Looking back, as good as what you know

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Tried the free media offered by wordpress. I still feel that I am not ready for http://www.ecomaray.org or http://www.ecomaray.com or whatever, I’m simply happy getting this blog going and not really making money out of it.  So I chose a woodworker. Not in the biblical or religious sense where it is widely known that Jesus and his father Joseph are wood workers in terms of occupation.  But I need as much spiritual advise as I go through my day to day challenges.

Currently, I’m employed on a project basis as a senior advisor or commonly known as a technical consultant for GIZ, a German  development organization for a couple of projects funded by the German Federal Ministry for Environment, Nature Conservation, Building and Nuclear Safety (BMUB). Though my project is on climate change policy, health and safety has been very much highlighted in our work in the Philippines. I, for one have been working more on safety than in health.  To compensate, I am taking occupational health courses as the University of the Philippines in Manila, slowly  I will get another masters degree in a couple of years. I really just want to enjoy myself and learn, because sometimes its very difficult to to connect theory and practice.

It has been truly helpful to know something technical about health given the pressures of some corporate and political entities that have been trying to a put a stop on our efforts and using safety and health as a reason to delay low carbon technologies.  However, the additional knowledge on the chronic toxicity impacts of conventional chemicals I learned from occupational health has been very helpful in establishing a concrete basis for justifying the safety of low emission alternatives, strangely.

Yesterday, we had a session on occupational health and safety management systems (OHSMS), strangely I was in a position different from my classmates, I used to be an auditor. Of course, as much as possible, I have to keep quiet, but I just remembered one unforgettable case in my HSE auditing where I saw a problem but could not report, why? I do not think no one in the audit team is competent enough to establish an issue concretely with adequate scientific and legal basis, even I questioned my level of knowledge to point out a problem with medical complexity.

Here is the case, wood dust is a known human carcinogen, backed up with robust epidemiological data that establishes a link with nasopharyngeal cancer  among woodworkers. I know people who have suffered and died from it, Saint Ezekiel Moreno, our town’s  parish priest at the turn of the 19th century (OK!) or Saint Joseph, father of Jesus.  Wow, retrospective cohorts!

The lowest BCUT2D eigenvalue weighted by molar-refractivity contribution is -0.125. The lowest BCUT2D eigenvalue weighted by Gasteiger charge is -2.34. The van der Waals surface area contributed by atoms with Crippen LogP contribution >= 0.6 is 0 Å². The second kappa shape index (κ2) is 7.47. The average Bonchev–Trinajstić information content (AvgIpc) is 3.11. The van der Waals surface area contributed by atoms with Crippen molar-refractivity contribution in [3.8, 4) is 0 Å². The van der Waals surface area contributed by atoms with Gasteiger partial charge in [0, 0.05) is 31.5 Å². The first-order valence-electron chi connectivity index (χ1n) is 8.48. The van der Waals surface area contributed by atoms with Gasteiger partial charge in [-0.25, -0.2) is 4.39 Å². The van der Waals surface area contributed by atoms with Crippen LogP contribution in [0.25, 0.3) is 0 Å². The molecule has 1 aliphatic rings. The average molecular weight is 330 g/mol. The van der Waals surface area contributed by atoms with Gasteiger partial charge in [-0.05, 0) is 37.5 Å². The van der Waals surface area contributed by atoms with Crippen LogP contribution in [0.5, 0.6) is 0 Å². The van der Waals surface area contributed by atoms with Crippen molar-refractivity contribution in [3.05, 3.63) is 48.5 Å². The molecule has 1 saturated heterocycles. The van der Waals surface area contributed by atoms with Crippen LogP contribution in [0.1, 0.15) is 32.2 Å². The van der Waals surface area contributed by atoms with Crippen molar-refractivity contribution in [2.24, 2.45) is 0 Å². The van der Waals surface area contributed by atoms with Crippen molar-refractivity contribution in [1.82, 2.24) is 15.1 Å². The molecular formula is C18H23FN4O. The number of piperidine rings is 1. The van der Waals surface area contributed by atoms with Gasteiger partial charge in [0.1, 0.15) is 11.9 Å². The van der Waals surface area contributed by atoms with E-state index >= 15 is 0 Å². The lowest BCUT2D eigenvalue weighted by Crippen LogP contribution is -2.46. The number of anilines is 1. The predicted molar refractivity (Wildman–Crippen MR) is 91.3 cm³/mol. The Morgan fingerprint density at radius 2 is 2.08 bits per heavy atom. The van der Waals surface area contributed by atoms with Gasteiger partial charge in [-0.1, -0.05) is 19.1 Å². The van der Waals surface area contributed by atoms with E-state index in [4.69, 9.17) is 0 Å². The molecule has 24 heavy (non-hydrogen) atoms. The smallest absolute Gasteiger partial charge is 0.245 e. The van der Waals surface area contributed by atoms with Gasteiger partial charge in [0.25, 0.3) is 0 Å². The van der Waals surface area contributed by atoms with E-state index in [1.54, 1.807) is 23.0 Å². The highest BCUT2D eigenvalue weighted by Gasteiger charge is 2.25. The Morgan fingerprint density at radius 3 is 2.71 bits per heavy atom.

A couple years back, I have seen case reports in an HSE audit in a furniture factory commissioned by a multilateral financial development agency.  Seven cases of nasal, nasopharyngeal and lung cancers with nasal malignancies of workers who have worked from 10 to 20 years in the company.  So what do I do? None, I will only be called a weirdo by my audit teammates who have mediocre knowledge on occupational epidemiology, remove it from my notes and move on. It was a highly frustrating situation. It was only yesterday when I remembered it.  I am more than that, thank you Lord!

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Filed under Career Notes, Environmental Management System, Quality, Health, Safety & Environment, Random, Sustainability

Eureka Moment while in a Toxic Daze

Its Good Friday and in my free time, I was curious enough to read a copy of Casarett & Doull’s Toxicology.  Me, reading a medical, pharmacological book (purposively bad grammar)? Because it will soon be a requirement next semester when I take up Industrial Toxicology. I am even thinking twice about taking the course due to the expected workload in C4 because like Epidemiology 201, it will take significant amount of effort to reach a marginal grade. As much as possible, I would like to approach the upcoming challenge with some degree of preparation and take a mindset of hands-on application and experience which I have gained over some years of audit experience and of course the current task on working for C4.  It is just a matter of managing your time and the response of your brain to the load of information yet to come.